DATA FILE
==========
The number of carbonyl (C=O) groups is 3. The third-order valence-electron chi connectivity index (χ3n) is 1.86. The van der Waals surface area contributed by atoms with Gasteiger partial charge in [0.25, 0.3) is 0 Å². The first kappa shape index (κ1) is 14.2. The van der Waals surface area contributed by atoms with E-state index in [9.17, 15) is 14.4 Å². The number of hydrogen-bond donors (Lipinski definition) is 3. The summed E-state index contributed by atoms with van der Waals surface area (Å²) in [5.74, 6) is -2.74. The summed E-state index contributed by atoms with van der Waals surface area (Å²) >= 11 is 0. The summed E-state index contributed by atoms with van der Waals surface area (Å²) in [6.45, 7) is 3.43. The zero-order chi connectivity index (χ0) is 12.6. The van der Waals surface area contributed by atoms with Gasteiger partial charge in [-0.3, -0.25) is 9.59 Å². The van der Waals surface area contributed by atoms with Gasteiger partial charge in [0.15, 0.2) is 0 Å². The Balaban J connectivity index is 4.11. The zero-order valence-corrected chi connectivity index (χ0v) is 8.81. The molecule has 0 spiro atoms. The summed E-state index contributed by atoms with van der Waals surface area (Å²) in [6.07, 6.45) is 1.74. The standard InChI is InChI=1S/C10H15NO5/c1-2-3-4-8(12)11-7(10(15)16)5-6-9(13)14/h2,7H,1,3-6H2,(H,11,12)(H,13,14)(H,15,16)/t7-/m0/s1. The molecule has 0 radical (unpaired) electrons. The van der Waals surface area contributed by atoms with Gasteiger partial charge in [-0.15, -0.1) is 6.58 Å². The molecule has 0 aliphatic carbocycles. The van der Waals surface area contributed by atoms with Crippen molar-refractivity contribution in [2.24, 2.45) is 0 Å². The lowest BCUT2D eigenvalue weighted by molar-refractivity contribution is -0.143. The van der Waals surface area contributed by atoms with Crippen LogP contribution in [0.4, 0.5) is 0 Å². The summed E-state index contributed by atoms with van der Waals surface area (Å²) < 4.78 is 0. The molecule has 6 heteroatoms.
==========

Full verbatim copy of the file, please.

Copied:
The number of carbonyl (C=O) groups is 3. The third-order valence-electron chi connectivity index (χ3n) is 1.86. The van der Waals surface area contributed by atoms with Gasteiger partial charge in [0.25, 0.3) is 0 Å². The first kappa shape index (κ1) is 14.2. The van der Waals surface area contributed by atoms with E-state index in [9.17, 15) is 14.4 Å². The number of hydrogen-bond donors (Lipinski definition) is 3. The summed E-state index contributed by atoms with van der Waals surface area (Å²) in [5.74, 6) is -2.74. The summed E-state index contributed by atoms with van der Waals surface area (Å²) >= 11 is 0. The summed E-state index contributed by atoms with van der Waals surface area (Å²) in [6.45, 7) is 3.43. The zero-order chi connectivity index (χ0) is 12.6. The van der Waals surface area contributed by atoms with Gasteiger partial charge in [-0.3, -0.25) is 9.59 Å². The van der Waals surface area contributed by atoms with Gasteiger partial charge in [0.15, 0.2) is 0 Å². The Balaban J connectivity index is 4.11. The zero-order valence-corrected chi connectivity index (χ0v) is 8.81. The molecule has 0 spiro atoms. The summed E-state index contributed by atoms with van der Waals surface area (Å²) in [6.07, 6.45) is 1.74. The standard InChI is InChI=1S/C10H15NO5/c1-2-3-4-8(12)11-7(10(15)16)5-6-9(13)14/h2,7H,1,3-6H2,(H,11,12)(H,13,14)(H,15,16)/t7-/m0/s1. The molecule has 0 radical (unpaired) electrons. The van der Waals surface area contributed by atoms with Gasteiger partial charge in [-0.15, -0.1) is 6.58 Å². The molecule has 0 aliphatic carbocycles. The van der Waals surface area contributed by atoms with Crippen molar-refractivity contribution in [2.24, 2.45) is 0 Å². The lowest BCUT2D eigenvalue weighted by molar-refractivity contribution is -0.143. The van der Waals surface area contributed by atoms with Crippen LogP contribution in [0.4, 0.5) is 0 Å². The summed E-state index contributed by atoms with van der Waals surface area (Å²) < 4.78 is 0. The molecule has 6 heteroatoms.